Group 1 sample size Number of subjects in the case (exposed) group
60
Antibiotics exclusion Number of days without antibiotics usage (if applicable) and other antibiotics-related criteria used to exclude participants (if any)
1 month

Lab analysis

Sequencing type
WMS
16S variable region One or more hypervariable region(s) of the bacterial 16S gene
Not specified
Sequencing platform Manufacturer and experimental platform used for quantifying microbial abundance
Illumina

Statistical Analysis

Data transformation Data transformation applied to microbial abundance measurements prior to differential abundance testing (if any).
relative abundances
Statistical test
LEfSe
Significance threshold p-value or FDR threshold used for differential abundance testing (if any)
0.05
MHT correction Have statistical tests be corrected for multiple hypothesis testing (MHT)?
Yes
LDA Score above Threshold for the linear discriminant analysis (LDA) score for studies using the popular LEfSe tool
2

Alpha Diversity

Shannon Estimator of species richness and species evenness: more weight on species richness
increased
Chao1 Abundance-based estimator of species richness
increased
Richness Number of species
increased

Signature 1

Reviewed Marked as Reviewed by Peace Sandy on 2024-3-28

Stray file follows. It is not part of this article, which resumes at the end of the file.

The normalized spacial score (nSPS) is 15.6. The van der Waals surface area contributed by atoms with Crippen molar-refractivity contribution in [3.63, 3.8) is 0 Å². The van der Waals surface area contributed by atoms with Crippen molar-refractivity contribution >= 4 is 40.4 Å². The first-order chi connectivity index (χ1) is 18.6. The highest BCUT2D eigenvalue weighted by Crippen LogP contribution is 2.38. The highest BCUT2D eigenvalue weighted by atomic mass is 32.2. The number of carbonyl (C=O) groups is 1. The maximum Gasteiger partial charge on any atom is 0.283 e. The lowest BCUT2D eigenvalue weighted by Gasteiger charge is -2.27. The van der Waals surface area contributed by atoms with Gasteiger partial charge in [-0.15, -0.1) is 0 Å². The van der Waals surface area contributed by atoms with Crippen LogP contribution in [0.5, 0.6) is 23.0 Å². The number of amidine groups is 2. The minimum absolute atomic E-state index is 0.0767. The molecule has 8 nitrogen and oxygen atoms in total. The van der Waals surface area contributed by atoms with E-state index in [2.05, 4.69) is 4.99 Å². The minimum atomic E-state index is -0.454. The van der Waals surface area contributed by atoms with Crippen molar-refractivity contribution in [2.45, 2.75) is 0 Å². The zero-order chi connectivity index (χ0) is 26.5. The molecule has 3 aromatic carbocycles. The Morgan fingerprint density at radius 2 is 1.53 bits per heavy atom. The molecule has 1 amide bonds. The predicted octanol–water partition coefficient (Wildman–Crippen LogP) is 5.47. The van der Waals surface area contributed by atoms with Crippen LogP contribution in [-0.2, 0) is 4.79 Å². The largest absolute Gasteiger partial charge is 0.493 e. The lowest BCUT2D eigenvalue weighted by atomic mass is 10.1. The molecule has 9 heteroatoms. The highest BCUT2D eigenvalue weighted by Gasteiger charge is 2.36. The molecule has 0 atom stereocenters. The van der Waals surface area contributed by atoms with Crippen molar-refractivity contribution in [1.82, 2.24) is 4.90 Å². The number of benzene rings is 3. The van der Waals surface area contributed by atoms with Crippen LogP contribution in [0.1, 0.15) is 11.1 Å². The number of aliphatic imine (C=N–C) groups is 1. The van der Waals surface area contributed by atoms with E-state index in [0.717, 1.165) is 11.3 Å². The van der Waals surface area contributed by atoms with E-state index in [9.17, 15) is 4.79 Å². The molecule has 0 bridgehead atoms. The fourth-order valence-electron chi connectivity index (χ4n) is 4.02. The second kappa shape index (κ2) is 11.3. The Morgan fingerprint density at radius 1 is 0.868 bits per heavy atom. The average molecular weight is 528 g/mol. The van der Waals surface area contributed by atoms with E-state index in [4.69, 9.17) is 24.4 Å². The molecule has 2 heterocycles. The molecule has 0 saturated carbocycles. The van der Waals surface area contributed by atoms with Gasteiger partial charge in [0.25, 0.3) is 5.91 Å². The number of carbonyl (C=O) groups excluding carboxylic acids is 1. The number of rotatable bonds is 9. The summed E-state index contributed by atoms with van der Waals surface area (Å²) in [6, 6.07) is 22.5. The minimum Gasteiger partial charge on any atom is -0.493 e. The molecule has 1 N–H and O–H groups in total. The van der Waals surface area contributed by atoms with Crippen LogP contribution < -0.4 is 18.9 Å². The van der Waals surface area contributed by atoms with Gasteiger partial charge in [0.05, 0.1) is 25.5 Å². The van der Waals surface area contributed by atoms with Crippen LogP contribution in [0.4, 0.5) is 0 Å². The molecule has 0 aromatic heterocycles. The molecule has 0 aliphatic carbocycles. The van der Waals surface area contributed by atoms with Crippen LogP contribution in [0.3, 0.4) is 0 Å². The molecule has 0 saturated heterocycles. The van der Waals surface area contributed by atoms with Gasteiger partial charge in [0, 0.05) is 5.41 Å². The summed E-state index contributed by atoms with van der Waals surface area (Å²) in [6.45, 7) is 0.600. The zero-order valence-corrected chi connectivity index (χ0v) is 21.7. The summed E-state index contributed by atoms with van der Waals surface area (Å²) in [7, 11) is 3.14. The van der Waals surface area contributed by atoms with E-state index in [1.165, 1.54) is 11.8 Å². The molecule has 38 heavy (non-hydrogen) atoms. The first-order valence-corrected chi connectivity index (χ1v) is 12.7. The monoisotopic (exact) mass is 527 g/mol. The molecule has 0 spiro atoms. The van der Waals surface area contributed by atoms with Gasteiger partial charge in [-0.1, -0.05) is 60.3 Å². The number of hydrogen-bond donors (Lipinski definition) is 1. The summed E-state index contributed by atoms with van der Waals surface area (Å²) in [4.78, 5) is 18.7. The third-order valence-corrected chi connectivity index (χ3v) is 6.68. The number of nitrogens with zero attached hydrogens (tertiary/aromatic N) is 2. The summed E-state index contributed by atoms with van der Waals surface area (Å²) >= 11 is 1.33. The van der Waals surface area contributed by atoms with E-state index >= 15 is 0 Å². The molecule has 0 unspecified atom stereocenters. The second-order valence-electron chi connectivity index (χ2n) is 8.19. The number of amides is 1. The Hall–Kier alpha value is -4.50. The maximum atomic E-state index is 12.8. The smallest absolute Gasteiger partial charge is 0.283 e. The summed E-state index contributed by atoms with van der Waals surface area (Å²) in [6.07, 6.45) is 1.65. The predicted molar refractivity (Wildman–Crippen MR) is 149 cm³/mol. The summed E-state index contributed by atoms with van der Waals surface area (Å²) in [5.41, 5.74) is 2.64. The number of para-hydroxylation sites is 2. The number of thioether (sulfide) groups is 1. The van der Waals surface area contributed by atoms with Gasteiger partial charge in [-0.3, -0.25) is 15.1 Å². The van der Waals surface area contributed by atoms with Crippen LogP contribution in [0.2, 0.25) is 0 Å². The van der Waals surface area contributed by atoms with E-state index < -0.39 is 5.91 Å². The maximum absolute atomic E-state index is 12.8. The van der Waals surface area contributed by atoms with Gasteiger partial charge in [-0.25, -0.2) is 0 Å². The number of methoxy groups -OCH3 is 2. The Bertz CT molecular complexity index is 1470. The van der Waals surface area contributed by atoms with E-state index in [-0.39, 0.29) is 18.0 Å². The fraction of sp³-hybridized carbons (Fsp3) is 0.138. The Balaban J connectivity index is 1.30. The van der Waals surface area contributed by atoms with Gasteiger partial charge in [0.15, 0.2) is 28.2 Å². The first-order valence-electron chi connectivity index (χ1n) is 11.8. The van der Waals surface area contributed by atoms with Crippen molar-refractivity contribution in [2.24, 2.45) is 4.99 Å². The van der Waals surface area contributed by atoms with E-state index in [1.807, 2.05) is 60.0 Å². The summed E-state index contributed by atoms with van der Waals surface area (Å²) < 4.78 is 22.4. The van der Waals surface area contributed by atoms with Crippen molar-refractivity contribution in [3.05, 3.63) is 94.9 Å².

Curated date: 2024/03/15

Curator: Adeoyo Olajumoke

Revision editor(s): Adeoyo Olajumoke

Source: Figure. 6

Description: Significantly different abundant taxa with LDA score (log10) > 2.0 and P < 0.05

Abundance in Group 1: increased abundance in Cerebral ischemic stroke patients

NCBI Quality ControlLinks
Acetobacter sp. CAG:267
Akkermansia muciniphila CAG:154
Alistipes senegalensis
Alistipes shahii
Azospirillum sp. CAG:239
Bacteroides caccae
Bacteroides oleiciplenus
Clostridium sp. CAG:1024
Clostridium sp. CAG:226
Clostridium sp. CAG:715
Coraliomargarita sp. CAG:312
Desulfovibrio piger
Dorea sp. CAG:105
Eubacterium limosum
Leyella stercorea CAG:629
Odoribacter splanchnicus
Oscillibacter sp. CAG:241
Oscillibacter sp. ER4
Prevotella amnii
Ruminococcus sp. CAG:488
Oscillibacter
Oscillospiraceae bacterium
Alphaproteobacteria
Acetobacter
Coriobacteriaceae
Odoribacter
Collinsella
Desulfovibrio
Opitutae
Puniceicoccaceae
Puniceicoccales
Coraliomargarita
Pasteurellaceae
Pasteurellales

Revision editor(s): Adeoyo Olajumoke

Signature 2

Reviewed Marked as Reviewed by Peace Sandy on 2024-3-28

Curated date: 2024/03/15

Curator: Adeoyo Olajumoke

Revision editor(s): Adeoyo Olajumoke

Source: Figure. 6

Description: Significantly different abundant taxa with LDA score (log10) > 2.0 and P < 0.05

Abundance in Group 1: decreased abundance in Cerebral ischemic stroke patients

NCBI Quality ControlLinks
Acetobacter sp. CAG:977
Azospirillum
Azospirillum sp. CAG:260
Bacteroides caecimuris
Barnesiella intestinihominis
Eubacterium sp. CAG:841
Rhodospirillaceae

Revision editor(s): Adeoyo Olajumoke